What started as wonderful running conditions earlier in the morning was now rain and falling temperatures as I left Pajarito Canyon aid station at mile 31.4 of the 52.2 mile New Mexico adventure. I was thankful for the large black garbage bag that currently kept my core mostly warm and dry. The extremities on the other hand, were wet and cold. The next 7.2 miles would include over 2800 feet of climbing to the highest point of the course (10,400 feet) – the top of Pajarito mountain before bombing down a steep ski-run and twisting singletrack to the course oasis, the Ski Lodge aid station.
I left the Pajarito Canyon aid station with Oklahoma local and friend, Nancy. This mountain scamper was familiar to both of us, but the dynamic weather conditions were not.
I sensed some apprehension in Nancy’s eyes, but we left to begin our grunt up the mountain hopeful and focused.
“Let’s do this!”
And then the rain turned to ice crystals.
The ice crystals turned to snow flakes.
Snow flakes became flurries at 8,000 feet and the top of Pajarito mountain was now white.
Step by step we hiked our way towards the top of our final big climb of the race. We headed directly into the wind and snow. Head down. Step. Step. Step.
Nancy followed closely 10-20 meters behind. We both felt the comfort in being with another person as conditions worsened. We told each other we would stay together through this mountain climb.
And then a runner came towards us down the mountain, heading the wrong direction.
“It’s crazy up there.”
Nancy and I briefly chat with the runner to make sure they are OK as they continue back to the Pajarito Canyon aid station alone.
Nancy and I continued on as we both begin to feel a bit more anxious.
I mentioned, “We really need to focus. We can do this! But you need to be in charge of you.”
And then we see more weather impacted carnage coming down the mountain.
After the third runner retraced their steps and headed back down the mountain to warmer and safer conditions, Nancy and I stop any forward progress and simply look at one another.
This year’s Jemez Mountain Trail Run was my fourth consecutive year of play in the surrounding natural playground of Los Alamos, New Mexico. This race is a home away from home for me. Great organizers. Great volunteers. Familiar faces. Great trails and wonderful post-race community vibe.
Also, love they are a paper-cup free event!
This year was extra special with a large number of low-lander Texans and locals from the region looking to play in the mountains.
My good buddy, Tim, and I “shot the moon” early Friday morning and arrived in Los Alamos by mid afternoon for a quick snooze before packet pickup and dinner.
This was Tim’s first Jemez adventure and mountain trail race. We both were running the 50M. I was excited and hopeful for a good experience for him. We always seem to have a bit of extra adventure whenever we head to a race together. This trip would be no different.
Race morning came quickly and early with the 5:00am start time.
Conditions were dry, cool but pleasant. The Los Alamos forecast had a 30% chance of rain for the day so I included a garbage bag and a light shell in my Nathan pack…just in case.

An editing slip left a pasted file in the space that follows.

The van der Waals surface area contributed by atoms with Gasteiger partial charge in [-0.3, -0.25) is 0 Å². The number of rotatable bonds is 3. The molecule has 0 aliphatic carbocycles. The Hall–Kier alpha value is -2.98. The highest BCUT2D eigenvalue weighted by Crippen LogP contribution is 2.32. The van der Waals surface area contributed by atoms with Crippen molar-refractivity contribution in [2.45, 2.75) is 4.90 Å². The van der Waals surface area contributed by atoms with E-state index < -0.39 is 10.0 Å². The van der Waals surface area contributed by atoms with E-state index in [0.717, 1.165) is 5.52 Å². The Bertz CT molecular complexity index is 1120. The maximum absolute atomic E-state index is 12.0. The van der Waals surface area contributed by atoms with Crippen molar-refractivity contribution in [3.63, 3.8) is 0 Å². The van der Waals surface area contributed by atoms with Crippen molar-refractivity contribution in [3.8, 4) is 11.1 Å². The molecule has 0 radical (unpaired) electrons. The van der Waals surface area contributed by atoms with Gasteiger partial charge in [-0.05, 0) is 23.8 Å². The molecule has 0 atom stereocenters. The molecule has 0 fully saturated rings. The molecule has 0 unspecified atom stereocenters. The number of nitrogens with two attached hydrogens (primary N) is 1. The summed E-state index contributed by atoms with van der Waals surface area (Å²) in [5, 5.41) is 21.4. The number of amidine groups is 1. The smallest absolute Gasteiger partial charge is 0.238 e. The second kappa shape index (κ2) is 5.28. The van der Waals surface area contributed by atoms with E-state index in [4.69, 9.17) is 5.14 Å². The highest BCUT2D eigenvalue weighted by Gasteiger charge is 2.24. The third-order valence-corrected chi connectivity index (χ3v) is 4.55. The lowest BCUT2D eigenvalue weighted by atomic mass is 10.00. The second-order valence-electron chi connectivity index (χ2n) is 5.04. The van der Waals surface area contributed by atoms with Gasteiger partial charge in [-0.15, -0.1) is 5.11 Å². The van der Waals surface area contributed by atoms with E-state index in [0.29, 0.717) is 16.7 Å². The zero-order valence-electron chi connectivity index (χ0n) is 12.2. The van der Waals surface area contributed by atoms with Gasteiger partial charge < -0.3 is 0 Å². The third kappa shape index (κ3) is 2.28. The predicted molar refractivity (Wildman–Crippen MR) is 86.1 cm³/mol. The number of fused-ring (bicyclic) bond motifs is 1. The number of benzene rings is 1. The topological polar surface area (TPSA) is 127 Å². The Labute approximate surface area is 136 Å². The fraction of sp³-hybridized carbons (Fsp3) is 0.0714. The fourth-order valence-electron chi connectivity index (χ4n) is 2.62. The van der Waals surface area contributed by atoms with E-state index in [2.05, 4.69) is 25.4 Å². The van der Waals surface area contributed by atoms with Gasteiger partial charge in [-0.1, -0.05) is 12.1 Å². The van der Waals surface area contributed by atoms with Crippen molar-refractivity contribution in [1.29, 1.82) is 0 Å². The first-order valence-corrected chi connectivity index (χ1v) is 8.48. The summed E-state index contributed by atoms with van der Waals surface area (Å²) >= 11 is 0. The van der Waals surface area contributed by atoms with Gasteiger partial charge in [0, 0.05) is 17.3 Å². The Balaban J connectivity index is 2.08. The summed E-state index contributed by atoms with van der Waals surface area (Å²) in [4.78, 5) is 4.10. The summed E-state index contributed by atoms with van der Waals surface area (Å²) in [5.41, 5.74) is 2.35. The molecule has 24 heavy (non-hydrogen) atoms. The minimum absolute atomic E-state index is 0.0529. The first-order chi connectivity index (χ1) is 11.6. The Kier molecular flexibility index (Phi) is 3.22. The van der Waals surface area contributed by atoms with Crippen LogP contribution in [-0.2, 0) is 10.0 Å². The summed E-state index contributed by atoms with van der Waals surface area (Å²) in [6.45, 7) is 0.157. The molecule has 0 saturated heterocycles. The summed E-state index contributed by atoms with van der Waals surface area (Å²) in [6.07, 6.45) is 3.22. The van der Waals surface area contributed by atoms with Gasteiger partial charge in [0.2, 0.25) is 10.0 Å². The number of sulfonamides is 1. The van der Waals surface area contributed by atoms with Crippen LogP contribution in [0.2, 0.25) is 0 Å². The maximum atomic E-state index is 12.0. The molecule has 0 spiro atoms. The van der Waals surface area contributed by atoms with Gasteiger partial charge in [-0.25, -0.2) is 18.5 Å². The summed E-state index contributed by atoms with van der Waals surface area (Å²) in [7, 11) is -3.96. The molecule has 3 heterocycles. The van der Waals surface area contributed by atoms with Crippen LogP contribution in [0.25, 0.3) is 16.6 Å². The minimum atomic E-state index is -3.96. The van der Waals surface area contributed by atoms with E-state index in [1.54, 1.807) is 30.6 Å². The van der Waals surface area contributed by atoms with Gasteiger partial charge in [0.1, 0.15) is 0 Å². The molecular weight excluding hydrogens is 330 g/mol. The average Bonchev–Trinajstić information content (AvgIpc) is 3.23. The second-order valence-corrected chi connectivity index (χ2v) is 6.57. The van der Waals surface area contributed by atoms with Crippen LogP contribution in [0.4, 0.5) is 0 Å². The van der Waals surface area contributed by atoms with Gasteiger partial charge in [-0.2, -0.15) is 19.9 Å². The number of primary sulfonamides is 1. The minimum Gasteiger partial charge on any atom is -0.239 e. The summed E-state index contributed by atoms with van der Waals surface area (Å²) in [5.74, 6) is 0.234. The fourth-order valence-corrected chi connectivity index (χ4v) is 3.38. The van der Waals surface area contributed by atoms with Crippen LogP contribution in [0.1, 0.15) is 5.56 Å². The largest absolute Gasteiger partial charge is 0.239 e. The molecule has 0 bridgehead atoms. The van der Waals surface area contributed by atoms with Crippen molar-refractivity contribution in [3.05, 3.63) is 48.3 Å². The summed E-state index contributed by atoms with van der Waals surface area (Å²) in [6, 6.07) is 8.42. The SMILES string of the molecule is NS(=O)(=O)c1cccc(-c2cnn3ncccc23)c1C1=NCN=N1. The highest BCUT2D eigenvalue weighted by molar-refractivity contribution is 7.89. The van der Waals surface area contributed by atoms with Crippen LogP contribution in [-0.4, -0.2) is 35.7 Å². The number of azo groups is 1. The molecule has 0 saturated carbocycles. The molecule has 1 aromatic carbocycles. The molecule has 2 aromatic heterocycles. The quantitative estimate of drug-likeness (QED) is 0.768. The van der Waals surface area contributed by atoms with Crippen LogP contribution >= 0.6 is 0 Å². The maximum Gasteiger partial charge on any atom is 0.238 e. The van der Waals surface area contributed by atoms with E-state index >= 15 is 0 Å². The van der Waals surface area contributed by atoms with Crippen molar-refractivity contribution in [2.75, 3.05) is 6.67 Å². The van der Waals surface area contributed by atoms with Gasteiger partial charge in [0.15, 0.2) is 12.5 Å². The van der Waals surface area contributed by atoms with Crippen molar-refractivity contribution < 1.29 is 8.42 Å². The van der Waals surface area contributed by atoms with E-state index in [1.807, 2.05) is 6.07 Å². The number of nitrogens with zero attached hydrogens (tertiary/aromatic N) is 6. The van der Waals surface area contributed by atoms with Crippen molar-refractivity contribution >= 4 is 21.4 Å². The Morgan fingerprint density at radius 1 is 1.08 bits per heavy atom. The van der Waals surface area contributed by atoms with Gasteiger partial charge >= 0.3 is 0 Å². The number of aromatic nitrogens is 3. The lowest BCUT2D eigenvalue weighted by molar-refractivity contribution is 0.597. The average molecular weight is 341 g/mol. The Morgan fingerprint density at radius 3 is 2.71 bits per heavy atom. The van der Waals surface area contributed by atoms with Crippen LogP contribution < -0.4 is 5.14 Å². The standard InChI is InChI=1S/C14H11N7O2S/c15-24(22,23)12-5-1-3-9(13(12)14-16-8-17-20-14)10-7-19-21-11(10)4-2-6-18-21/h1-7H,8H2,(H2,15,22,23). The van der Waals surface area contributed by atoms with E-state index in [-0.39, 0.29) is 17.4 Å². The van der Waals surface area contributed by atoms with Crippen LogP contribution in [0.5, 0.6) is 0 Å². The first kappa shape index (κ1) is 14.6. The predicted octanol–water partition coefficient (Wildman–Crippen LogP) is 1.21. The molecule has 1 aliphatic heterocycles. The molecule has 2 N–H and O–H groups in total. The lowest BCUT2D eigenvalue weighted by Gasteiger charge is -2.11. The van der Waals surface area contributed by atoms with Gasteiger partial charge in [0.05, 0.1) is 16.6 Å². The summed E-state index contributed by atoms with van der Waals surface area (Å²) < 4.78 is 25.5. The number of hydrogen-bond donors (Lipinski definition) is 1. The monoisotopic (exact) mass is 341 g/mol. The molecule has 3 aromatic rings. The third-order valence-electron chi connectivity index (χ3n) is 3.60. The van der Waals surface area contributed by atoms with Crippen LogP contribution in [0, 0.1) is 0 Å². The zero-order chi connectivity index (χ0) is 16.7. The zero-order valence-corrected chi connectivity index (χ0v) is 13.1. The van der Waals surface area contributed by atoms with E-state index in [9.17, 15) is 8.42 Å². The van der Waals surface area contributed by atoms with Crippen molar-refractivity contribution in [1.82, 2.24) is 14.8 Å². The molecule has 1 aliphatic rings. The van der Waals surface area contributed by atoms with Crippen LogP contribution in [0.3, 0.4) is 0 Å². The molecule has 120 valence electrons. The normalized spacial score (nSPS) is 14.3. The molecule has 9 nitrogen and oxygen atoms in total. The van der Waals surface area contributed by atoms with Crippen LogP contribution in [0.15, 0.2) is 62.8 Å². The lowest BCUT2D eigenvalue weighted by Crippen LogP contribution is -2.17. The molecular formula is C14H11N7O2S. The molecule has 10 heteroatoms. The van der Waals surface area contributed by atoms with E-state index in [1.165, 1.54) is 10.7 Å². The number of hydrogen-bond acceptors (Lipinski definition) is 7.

At the word “Go!”, in usually ultra fashion, the trot and conversations begin.
The first 10 miles to Camp May aid station is a beautiful warm-up to the day. Nothing too technical. Gradual climbs and decents. From nice soft dirt trail to dancing along slabs of rock. This section has a little bit of everything. Lots of great running as the sun lights up the surrounding terrain as we start our day long adventure along the foothills of the city.
Within the first half mile, Tim and fellow Texan, Greg, sync up and cruise along at their easy pace which is much faster than mine. I float back and find my sustainable effort for the day.
Leaving Camp May aid station (mile 10.4) starts the big climb of the course – Pajarito mountain. This climb is an exposed switchback fest before heading into the wooded singletrack in later segments of the 2800+ foot climb. We experience this grunt twice in the 50M scamper.
Slow and steady to the top.
Seeing the famous blue bench at the top was a great sight along with the beautiful views into the Caldera down below which I would visit in a few miles. Such a special spot along the course.
Time to head down.
In usual Jemez fashion, the route down to the Ski Lodge aid station starts with a bomb down one of the ski-runs.
Steep. Loose footing. A quad buster.
You can’t help but smile and swear a few colorful words at the same time.
Short segments of connector double track and sweet flowing singletrack before released from the mountain into the welcoming embrace of the Ski Lodge aid station at mile 18.6. This is the biggest and busiest aid station on the course.
This was one of those regroup moments for me.
Tiger Tail’d the legs.
Restocked my pack nutrition.
Ate and drank quite a bit – coke, a few PBJ portions, turkey and cheese sandwich portions.
Talked with friend and New Mexico local, David, as we headed out together to begin the next leg of our adventure.
This 2.8 mile segment begins with great running wooded double track before opening up to this beautiful open grassy area. I always love this little spot on the course. Plus you can see the runners up ahead looking like little moving colors in the distance.
Once through the open field area, we dance along rollin’ wooded trail up to Pipeline aid station.
A quick section. 21.4 miles complete. Feeling fairly good with energy still in the tank.
After a couple cups of coke, I turned left to visit Nate’s Nemisis which is the gateway to the beautiful grassy and run friendly Caldera.
But before cruisin’, you must get down Nate’s Nemisis. This is a loose, steep, sketchy descent that has many grabbing tree limbs, sitting on their butt, going down segments like a crab-crawl from elementary gym class.